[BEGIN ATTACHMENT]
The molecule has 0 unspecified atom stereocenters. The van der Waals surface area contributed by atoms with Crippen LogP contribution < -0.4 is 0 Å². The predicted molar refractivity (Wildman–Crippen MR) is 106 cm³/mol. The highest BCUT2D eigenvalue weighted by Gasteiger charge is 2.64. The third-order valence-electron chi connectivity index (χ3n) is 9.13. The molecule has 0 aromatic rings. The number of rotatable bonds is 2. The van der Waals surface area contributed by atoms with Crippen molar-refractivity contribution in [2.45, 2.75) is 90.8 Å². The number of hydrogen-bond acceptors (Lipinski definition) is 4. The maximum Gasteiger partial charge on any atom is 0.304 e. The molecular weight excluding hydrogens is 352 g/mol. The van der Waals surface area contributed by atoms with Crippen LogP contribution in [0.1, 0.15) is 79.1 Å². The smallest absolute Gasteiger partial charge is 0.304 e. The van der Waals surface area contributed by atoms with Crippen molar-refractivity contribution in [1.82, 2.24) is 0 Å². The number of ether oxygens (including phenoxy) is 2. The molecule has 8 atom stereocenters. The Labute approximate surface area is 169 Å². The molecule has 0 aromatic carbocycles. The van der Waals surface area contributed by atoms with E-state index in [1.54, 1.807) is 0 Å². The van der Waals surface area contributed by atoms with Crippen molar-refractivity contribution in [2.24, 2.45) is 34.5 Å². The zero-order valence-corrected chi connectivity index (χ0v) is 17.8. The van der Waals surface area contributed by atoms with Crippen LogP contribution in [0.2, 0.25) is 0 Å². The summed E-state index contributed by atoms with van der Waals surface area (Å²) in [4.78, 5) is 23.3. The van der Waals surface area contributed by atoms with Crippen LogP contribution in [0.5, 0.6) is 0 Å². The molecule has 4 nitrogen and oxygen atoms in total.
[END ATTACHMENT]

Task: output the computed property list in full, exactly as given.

The molecule has 0 unspecified atom stereocenters. The van der Waals surface area contributed by atoms with Crippen LogP contribution < -0.4 is 0 Å². The predicted molar refractivity (Wildman–Crippen MR) is 106 cm³/mol. The highest BCUT2D eigenvalue weighted by Gasteiger charge is 2.64. The third-order valence-electron chi connectivity index (χ3n) is 9.13. The molecule has 0 aromatic rings. The number of rotatable bonds is 2. The van der Waals surface area contributed by atoms with Crippen molar-refractivity contribution in [2.45, 2.75) is 90.8 Å². The number of hydrogen-bond acceptors (Lipinski definition) is 4. The maximum Gasteiger partial charge on any atom is 0.304 e. The molecular weight excluding hydrogens is 352 g/mol. The van der Waals surface area contributed by atoms with Crippen LogP contribution in [0.1, 0.15) is 79.1 Å². The smallest absolute Gasteiger partial charge is 0.304 e. The van der Waals surface area contributed by atoms with Crippen molar-refractivity contribution in [1.82, 2.24) is 0 Å². The number of ether oxygens (including phenoxy) is 2. The molecule has 8 atom stereocenters. The Labute approximate surface area is 169 Å². The molecule has 0 aromatic carbocycles. The van der Waals surface area contributed by atoms with E-state index in [1.54, 1.807) is 0 Å². The van der Waals surface area contributed by atoms with Crippen molar-refractivity contribution in [2.24, 2.45) is 34.5 Å². The zero-order valence-corrected chi connectivity index (χ0v) is 17.8. The van der Waals surface area contributed by atoms with Crippen LogP contribution in [0.2, 0.25) is 0 Å². The summed E-state index contributed by atoms with van der Waals surface area (Å²) in [4.78, 5) is 23.3. The van der Waals surface area contributed by atoms with Crippen LogP contribution in [0.5, 0.6) is 0 Å². The molecule has 4 nitrogen and oxygen atoms in total.